Credit - IU Athletics

Tom Allen treating remaining spring practices as precious, hoping for return to normalcy for fall

The increasing availability of vaccines, the playing of the NCAA Tournament and the simple existence of spring football practice have made things start to feel a little more normal at Indiana, but the Indiana football program was reminded last week that things aren’t still entirely normal yet.

The Hoosiers cancelled practice last Thursday for a reason undisclosed at the time, and Indiana coach Tom Allen confirmed at his press conference Wednesday that it was in fact COVID-19 related. The Hoosiers didn’t need to pause and returned to practice Saturday. However, in another move that made clear that everything isn’t quite back to normal, Allen also announced on Wednesday that the Hoosiers will not have a formal spring game. They will scrimmage on April 10, their last practice, but that will not be open to the public.

“That will allow us to be able to maximize our days and maximize our preparation,” Allen said. “That’s what’s best for our program right now. … You get 15 days and to me those days are critical. You look at where you are and what you want to accomplish. We had a minor setback last week with COVID, and just being able to maximize our guys in preparation for what comes next, our end of April workouts and then the summer months, I just wanted to make sure every day we had we maximized it to the fullest.”

Allen hopes the summer will be more normal, but he can’t say that for certain. The program is still testing constantly, still constantly wearing masks and adhering to social distancing guidelines that prevent more than 15 players from being in the same place at the same time outside of practice. He hopes to see that change when players get vaccinated, which they will soon be eligible for, but he can’t force that to happen.

“There’s no doubt that it’s a positive thing,” Allen said. “I’m scheduled to get mine here soon. We’re encouraging our guys to do that. It’s a decision they have to make. We can’t make it mandatory for them to do that. I do feel like any time you get a chance to get a large number to get their vaccine and making a positive impact on taking away the spread of it, that’s something you want to be able to do. The ultimate goal is to get back to having a level of normalcy in our season for 2021, to be able to have uninterrupted preparation over the summer, which is critical for all this. Right now we’re still in a similar mode to where we were in the fall.”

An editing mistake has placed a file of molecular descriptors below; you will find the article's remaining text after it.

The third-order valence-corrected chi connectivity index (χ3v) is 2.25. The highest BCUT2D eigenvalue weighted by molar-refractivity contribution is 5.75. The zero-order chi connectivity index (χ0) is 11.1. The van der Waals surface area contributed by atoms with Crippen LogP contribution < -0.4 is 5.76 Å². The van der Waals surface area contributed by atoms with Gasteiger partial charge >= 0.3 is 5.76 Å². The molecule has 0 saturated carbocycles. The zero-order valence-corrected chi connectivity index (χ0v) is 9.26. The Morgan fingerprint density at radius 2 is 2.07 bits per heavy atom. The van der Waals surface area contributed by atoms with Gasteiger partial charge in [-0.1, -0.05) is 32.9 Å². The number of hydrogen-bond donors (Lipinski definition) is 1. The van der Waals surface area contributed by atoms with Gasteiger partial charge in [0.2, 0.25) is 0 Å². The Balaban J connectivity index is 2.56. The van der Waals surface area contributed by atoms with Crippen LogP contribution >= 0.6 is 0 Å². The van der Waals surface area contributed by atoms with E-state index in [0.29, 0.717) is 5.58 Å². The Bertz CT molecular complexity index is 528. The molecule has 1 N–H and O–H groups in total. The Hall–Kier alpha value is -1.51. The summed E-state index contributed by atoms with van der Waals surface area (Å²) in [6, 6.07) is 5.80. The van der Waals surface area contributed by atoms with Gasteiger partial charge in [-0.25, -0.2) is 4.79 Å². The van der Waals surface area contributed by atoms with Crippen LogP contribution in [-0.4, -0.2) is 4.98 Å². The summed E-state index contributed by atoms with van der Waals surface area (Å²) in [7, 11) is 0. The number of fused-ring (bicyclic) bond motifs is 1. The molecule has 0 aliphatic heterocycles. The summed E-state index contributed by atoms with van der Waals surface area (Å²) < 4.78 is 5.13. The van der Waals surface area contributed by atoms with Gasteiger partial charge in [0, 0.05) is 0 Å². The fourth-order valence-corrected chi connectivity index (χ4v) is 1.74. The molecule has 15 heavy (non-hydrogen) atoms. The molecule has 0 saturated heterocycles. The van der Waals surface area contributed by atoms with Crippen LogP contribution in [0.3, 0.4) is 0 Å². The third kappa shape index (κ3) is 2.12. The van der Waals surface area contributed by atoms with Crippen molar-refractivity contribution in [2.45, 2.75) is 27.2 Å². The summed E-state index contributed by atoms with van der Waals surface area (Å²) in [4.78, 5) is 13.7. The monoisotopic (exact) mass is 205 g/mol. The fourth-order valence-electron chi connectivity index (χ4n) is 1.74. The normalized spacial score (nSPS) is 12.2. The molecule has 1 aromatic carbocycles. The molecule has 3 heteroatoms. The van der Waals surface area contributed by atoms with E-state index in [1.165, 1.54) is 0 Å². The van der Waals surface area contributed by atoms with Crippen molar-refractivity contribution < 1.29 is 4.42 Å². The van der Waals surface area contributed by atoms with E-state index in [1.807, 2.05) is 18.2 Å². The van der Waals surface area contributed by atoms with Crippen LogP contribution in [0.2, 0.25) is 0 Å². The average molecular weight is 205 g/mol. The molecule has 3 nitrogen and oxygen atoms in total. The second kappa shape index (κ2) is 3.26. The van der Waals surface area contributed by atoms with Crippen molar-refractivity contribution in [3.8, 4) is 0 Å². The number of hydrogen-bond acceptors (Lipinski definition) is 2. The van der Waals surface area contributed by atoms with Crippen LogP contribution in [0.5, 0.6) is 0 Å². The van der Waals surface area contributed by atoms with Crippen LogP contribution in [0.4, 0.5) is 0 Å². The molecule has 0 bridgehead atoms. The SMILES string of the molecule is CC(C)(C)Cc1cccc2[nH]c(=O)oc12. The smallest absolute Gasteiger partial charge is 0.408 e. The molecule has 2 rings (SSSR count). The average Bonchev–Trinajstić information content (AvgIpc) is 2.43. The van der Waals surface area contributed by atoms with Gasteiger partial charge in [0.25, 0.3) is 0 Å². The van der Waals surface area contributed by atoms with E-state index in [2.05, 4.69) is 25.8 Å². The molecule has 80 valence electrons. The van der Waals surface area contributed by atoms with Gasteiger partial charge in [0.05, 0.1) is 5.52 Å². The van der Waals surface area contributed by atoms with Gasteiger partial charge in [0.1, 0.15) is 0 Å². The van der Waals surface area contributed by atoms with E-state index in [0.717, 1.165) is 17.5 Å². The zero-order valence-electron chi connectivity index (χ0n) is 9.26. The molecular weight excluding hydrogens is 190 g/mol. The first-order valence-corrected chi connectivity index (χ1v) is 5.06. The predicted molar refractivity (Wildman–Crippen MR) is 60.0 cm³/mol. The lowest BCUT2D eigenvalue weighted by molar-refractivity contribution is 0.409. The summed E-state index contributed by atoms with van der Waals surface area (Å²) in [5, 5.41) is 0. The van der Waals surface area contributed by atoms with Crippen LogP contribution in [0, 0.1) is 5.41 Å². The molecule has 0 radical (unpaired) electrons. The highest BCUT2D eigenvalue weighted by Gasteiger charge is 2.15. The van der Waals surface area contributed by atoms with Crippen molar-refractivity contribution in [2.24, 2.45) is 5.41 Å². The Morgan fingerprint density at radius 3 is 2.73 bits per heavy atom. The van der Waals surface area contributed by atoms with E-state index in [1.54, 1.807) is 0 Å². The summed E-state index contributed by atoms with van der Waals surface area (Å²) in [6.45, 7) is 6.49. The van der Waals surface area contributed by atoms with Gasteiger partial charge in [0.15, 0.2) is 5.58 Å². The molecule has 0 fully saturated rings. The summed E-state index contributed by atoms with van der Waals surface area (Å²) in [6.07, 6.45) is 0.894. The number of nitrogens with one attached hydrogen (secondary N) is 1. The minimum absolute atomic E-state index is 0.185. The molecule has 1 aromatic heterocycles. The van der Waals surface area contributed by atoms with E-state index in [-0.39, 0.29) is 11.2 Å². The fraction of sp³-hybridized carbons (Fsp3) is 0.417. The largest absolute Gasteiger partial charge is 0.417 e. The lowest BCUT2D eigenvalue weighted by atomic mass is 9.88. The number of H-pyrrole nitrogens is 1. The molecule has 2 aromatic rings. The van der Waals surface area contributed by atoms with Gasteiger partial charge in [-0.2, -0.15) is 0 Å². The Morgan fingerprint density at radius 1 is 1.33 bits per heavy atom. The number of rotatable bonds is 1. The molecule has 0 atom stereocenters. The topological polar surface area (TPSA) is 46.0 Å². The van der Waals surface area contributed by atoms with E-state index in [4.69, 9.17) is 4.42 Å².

They’re certainly further along than they were last spring when practice was cancelled and they had no idea when they might return to the field — “we had no answers,” Allen said — but there is still a lot that isn’t certain about how long they might have to continue following testing guidelines and generally keeping players tightly controlled. He also doesn’t know when recruiting might get back to normal with official visits instead of virtual ones.

“We don’t have a ruling on that yet,” Allen said. “Camps over the summer. There’s a lot of unknowns. We’re not out of the woods of all of that. A lot of the plans are still in pencil.”

There is just hope that next season looks different than 2020 when the games start.

“I feel good about the direction we’re going,” Allen said. “I feel good about the prognosis of a fall that has fans in the stands. That’s not a final decision. That’s not anything that’s been 100 percent decided yet, but that is the hope and I think it’s fair to say the expectation to be able to do that.”

More notes from Allen’s press conference follow;

— This season being what it is, there hasn’t been much of any opportunity for even the media to get a read on who has performed well in spring practice and how the depth chart may have been shaken up so far. Allen was asked what units and what players have impressed him so far and gave a fairly extensive list.

On offense, he mentioned freshman tight end A.J. Barner, freshmen offensive linemen Tim Weaver and Randy Holtz, and Florida State transfer wide receiver D.J. Matthews. On defense, he mentioned freshman defensive back Bryson Bonds, Ole Miss transfer Ryder Anderson, freshmen defensive linemen Damarjhe Lewis and C.J. Person, freshman defensive back Chris Keys and senior safety Raheem Layne, who missed all of last season with an injury. He also mentioned punter James Evans of New Zealand, who has never played football but has huge leg strength.

“The bottom line is that it’s a collectively strong group that’s good on both sides of the ball,” Allen said. “… We’re excited about where we are. We just have to stay the course and keep going.”

— Allen was asked specifically about this thoughts on Jack Tuttle so far. The redshirt sophomore quarterback played the last two games last season after Michael Penix tore his ACL. Freshman quarterback Dexter Williams tore his ACL earlier in spring practice, so Tuttle has had all of the work with the first team.

“I feel like he’s continued to grow and develop,” Allen said. “I think that any time you’re thrust in there to have all the reps with the ones, which is what he’s had, that’s a great thing for him. The biggest thing for me is just to continue to grow as a player. You grow in your leadership.  … He’s been part of our leadership council and he’s been challenged in that way. He’s been challenged as a football player. The more you play the more reps you get. The more reps you get with the 1s and going against our No. 1 defense which has a lot of good players on it. He has to throw the ball in a lot of tight windows. I’ve seen him do that and be able to make some of those throws and those quick reads and learn and grow.”

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